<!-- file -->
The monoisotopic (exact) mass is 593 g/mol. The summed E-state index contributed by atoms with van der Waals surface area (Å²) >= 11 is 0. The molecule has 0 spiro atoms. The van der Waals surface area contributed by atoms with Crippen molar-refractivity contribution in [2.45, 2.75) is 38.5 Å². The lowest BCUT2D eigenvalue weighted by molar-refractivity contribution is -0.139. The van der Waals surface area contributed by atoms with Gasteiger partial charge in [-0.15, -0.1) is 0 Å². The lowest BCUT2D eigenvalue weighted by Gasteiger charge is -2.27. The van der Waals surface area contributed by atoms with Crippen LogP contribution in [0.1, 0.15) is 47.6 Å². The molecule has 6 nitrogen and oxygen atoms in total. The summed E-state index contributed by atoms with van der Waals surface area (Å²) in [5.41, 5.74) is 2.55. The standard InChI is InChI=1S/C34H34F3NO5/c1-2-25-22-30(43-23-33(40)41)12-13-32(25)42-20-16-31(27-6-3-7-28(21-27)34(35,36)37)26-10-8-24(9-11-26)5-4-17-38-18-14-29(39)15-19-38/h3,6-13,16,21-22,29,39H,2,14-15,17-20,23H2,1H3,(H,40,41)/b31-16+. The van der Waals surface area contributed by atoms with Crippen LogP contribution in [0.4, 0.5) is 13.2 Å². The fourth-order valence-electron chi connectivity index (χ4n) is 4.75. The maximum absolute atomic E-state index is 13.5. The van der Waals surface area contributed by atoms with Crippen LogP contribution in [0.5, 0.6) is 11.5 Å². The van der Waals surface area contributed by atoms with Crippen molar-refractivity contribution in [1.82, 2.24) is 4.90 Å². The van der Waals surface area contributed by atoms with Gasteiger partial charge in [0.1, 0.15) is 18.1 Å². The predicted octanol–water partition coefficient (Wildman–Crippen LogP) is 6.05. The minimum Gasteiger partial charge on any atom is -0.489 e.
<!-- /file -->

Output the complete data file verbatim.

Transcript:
The monoisotopic (exact) mass is 593 g/mol. The summed E-state index contributed by atoms with van der Waals surface area (Å²) >= 11 is 0. The molecule has 0 spiro atoms. The van der Waals surface area contributed by atoms with Crippen molar-refractivity contribution in [2.45, 2.75) is 38.5 Å². The lowest BCUT2D eigenvalue weighted by molar-refractivity contribution is -0.139. The van der Waals surface area contributed by atoms with Gasteiger partial charge in [-0.15, -0.1) is 0 Å². The lowest BCUT2D eigenvalue weighted by Gasteiger charge is -2.27. The van der Waals surface area contributed by atoms with Crippen LogP contribution in [0.1, 0.15) is 47.6 Å². The molecule has 6 nitrogen and oxygen atoms in total. The summed E-state index contributed by atoms with van der Waals surface area (Å²) in [5.41, 5.74) is 2.55. The standard InChI is InChI=1S/C34H34F3NO5/c1-2-25-22-30(43-23-33(40)41)12-13-32(25)42-20-16-31(27-6-3-7-28(21-27)34(35,36)37)26-10-8-24(9-11-26)5-4-17-38-18-14-29(39)15-19-38/h3,6-13,16,21-22,29,39H,2,14-15,17-20,23H2,1H3,(H,40,41)/b31-16+. The van der Waals surface area contributed by atoms with Crippen LogP contribution in [0.4, 0.5) is 13.2 Å². The fourth-order valence-electron chi connectivity index (χ4n) is 4.75. The maximum absolute atomic E-state index is 13.5. The van der Waals surface area contributed by atoms with Crippen LogP contribution in [0.5, 0.6) is 11.5 Å². The van der Waals surface area contributed by atoms with Crippen molar-refractivity contribution in [1.82, 2.24) is 4.90 Å². The van der Waals surface area contributed by atoms with Gasteiger partial charge in [0.1, 0.15) is 18.1 Å². The predicted octanol–water partition coefficient (Wildman–Crippen LogP) is 6.05. The minimum Gasteiger partial charge on any atom is -0.489 e.